Korczak’s vision gave him strength: “I chose to do it the hard way.” His purpose was to “right a wrong the little I can. I wanted to do something worthwhile with my life,” he said.

Ruth Ross met Korczak Ziolkowski in West Hartford, Connecticut, where she and some other teenaged friends asked for an autograph. At age 20 (in June 1947), Ruth and her friends traveled to South Dakota to volunteer on the Crazy Horse project. Her friends returned to Connecticut but Ruth stayed. She and Korczak were married on Thanksgiving Day, 1950.

“No one thought it would be easy,” said Ruth.

Ruth gave birth to 10 children — all born at home and one delivered by Korczak. The older five children received their early education in a one-room schoolhouse at Crazy Horse.

Korczak knew he would not live long enough to finish the massive project. So, he and Ruth spent three years detailing three books of plans for the Memorial.

Korczak died in 1982, at age 74. He had blasted 7.4 million tons of granite from the mountain. His last words were to “go slow so you do it right.” The Storyteller in Stone rests in a tomb near the mountain with a door-knocker on the outside and a rotary telephone on the inside. People eulogized him as a man of “legends, dreams, visions, and greatness.”

Ruth then led Crazy Horse until her death on May 21, 2014. Seven of her 10 children, each of whom left the Memorial to do other things and returned because it was “where they belonged,” keep the dream alive and progress continues. Ruth says it is “not important when it’s finished; the important thing is that work never stops.”

When finished, the Memorial will be 563 feet high and 641 feet long. It will be taller than the Washington Monument and larger than the biggest pyramid. The four heads of nearby Mount Rushmore will fit inside of Crazy Horse’s head.

Public donations and admissions fund this humanitarian project. Korczak, who left a life of assured fame and fortune, never took a salary. He twice turned down $10 million in government grants and asked: “Why should a memorial to the American Indian be financed by the very government that broke its treaties with the Indians and turned its back on all its promises?”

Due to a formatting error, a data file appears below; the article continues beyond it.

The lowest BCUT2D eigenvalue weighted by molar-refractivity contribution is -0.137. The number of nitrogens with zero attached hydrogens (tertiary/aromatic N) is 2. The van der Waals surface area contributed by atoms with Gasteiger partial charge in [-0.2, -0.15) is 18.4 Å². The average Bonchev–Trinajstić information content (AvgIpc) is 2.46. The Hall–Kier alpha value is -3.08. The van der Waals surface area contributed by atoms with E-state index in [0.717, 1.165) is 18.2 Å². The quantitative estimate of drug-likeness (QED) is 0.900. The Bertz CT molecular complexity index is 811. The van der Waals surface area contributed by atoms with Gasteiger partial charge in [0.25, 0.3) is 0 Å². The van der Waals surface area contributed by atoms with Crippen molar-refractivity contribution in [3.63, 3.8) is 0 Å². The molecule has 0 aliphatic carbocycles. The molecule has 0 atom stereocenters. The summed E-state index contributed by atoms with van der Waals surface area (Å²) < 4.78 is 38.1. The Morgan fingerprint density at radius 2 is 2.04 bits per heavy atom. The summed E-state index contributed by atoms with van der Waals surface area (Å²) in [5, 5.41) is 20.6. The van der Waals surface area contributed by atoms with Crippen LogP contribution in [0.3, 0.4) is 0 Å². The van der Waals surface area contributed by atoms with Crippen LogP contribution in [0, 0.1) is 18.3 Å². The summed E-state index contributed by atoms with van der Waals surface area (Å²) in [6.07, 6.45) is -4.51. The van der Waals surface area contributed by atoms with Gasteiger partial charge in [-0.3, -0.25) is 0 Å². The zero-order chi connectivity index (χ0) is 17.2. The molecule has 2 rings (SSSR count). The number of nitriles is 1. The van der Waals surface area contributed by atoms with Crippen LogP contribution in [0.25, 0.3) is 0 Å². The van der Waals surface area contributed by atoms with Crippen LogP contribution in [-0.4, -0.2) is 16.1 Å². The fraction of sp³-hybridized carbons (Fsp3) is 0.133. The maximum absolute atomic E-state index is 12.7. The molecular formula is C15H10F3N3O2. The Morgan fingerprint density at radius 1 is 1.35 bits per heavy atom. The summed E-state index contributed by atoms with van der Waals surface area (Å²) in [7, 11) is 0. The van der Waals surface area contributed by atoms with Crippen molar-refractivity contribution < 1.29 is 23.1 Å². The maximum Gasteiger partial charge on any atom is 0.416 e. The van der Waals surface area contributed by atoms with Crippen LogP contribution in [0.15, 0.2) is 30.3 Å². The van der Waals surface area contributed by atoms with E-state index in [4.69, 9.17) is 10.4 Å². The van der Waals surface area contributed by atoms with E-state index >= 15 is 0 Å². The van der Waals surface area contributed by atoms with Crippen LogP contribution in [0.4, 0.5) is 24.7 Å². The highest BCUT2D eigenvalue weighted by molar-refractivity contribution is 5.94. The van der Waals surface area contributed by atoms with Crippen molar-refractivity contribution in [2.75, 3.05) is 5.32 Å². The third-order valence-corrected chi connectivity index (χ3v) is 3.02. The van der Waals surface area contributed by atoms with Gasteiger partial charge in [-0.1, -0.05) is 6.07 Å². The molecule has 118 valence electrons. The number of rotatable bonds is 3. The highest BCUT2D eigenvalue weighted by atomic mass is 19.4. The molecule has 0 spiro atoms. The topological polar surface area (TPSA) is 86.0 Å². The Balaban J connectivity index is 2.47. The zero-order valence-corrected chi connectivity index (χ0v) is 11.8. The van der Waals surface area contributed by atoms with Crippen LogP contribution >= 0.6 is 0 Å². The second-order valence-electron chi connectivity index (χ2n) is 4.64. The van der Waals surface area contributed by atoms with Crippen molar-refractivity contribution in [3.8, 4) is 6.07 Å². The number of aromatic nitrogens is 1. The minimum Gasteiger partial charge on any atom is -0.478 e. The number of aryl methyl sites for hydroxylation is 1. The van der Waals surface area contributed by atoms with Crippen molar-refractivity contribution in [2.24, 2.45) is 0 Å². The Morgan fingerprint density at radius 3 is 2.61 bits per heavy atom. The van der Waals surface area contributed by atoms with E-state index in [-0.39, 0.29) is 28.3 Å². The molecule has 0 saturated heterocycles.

Melanie told me after our visit: “I knew you were a believer. After seeing this Memorial in person, I am now a believer too.”

 

Bad Guys Win

I recently finished season 1 of The Wire. 

What struck me the most was the human corruption:

Crooked politicians, office politics driven cops, layer upon layer of lawbreakers with each layer having less of a soul to lose.

The crooks with a chance to live a decent life got killed.

The crooks who did the least lawbreaking got the longest sentences.

The crooks who did the worst got off or got the lightest sentences.

The bad cops and politicians got promoted or elected.

The good cops had to fight to do good, honest work.

The good cops got badgered, threatened, demeaned, and intimidated–by their bosses.

The good cops got marginalized in the hinterlands of the police department.

In the end, mediocrity and disillusionment prevailed.

The shadow side of humanity cuts across all organizations and communities. The details are unique in each system but the deeper dark patterns are the same.

Yet brave souls continue to live authentic and value-driven lives always striving for excellence because they feel alive when they do so. They are the models who go first and show us the way.

Whining About the Minimum Wage

I was listening to a bunch of babies cry about the increase in the minimum wage in Minnesota recently. Oh, how awful this little increase is for business owners, blah, blah, blah.